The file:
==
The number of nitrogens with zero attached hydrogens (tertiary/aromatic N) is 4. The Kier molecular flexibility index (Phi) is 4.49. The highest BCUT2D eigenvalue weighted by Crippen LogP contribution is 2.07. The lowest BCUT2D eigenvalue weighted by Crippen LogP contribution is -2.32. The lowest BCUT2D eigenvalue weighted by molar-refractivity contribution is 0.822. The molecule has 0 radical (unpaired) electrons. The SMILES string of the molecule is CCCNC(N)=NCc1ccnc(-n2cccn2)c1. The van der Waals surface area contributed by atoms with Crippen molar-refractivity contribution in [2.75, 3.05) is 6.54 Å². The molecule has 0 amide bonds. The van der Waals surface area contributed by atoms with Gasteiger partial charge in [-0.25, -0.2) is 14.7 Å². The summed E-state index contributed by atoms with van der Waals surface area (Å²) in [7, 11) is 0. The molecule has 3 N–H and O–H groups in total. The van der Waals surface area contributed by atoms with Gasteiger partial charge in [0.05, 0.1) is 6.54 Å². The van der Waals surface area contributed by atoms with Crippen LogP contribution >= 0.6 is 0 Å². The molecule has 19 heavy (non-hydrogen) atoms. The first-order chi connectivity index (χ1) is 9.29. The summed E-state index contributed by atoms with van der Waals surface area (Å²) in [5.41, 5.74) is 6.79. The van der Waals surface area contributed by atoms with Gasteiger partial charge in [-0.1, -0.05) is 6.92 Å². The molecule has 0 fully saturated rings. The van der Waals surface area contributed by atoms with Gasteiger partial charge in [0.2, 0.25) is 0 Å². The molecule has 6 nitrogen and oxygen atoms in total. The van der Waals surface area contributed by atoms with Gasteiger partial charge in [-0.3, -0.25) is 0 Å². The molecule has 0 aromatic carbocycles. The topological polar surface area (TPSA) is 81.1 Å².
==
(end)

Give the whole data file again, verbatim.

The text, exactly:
The number of nitrogens with zero attached hydrogens (tertiary/aromatic N) is 4. The Kier molecular flexibility index (Phi) is 4.49. The highest BCUT2D eigenvalue weighted by Crippen LogP contribution is 2.07. The lowest BCUT2D eigenvalue weighted by Crippen LogP contribution is -2.32. The lowest BCUT2D eigenvalue weighted by molar-refractivity contribution is 0.822. The molecule has 0 radical (unpaired) electrons. The SMILES string of the molecule is CCCNC(N)=NCc1ccnc(-n2cccn2)c1. The van der Waals surface area contributed by atoms with Crippen molar-refractivity contribution in [2.75, 3.05) is 6.54 Å². The molecule has 0 amide bonds. The van der Waals surface area contributed by atoms with Gasteiger partial charge in [-0.25, -0.2) is 14.7 Å². The summed E-state index contributed by atoms with van der Waals surface area (Å²) in [7, 11) is 0. The molecule has 3 N–H and O–H groups in total. The van der Waals surface area contributed by atoms with Gasteiger partial charge in [0.05, 0.1) is 6.54 Å². The van der Waals surface area contributed by atoms with Crippen LogP contribution >= 0.6 is 0 Å². The molecule has 19 heavy (non-hydrogen) atoms. The first-order chi connectivity index (χ1) is 9.29. The summed E-state index contributed by atoms with van der Waals surface area (Å²) in [5.41, 5.74) is 6.79. The van der Waals surface area contributed by atoms with Gasteiger partial charge in [-0.1, -0.05) is 6.92 Å². The molecule has 0 fully saturated rings. The van der Waals surface area contributed by atoms with Gasteiger partial charge in [0.2, 0.25) is 0 Å². The molecule has 6 nitrogen and oxygen atoms in total. The van der Waals surface area contributed by atoms with Gasteiger partial charge in [-0.3, -0.25) is 0 Å². The molecule has 0 aromatic carbocycles. The topological polar surface area (TPSA) is 81.1 Å².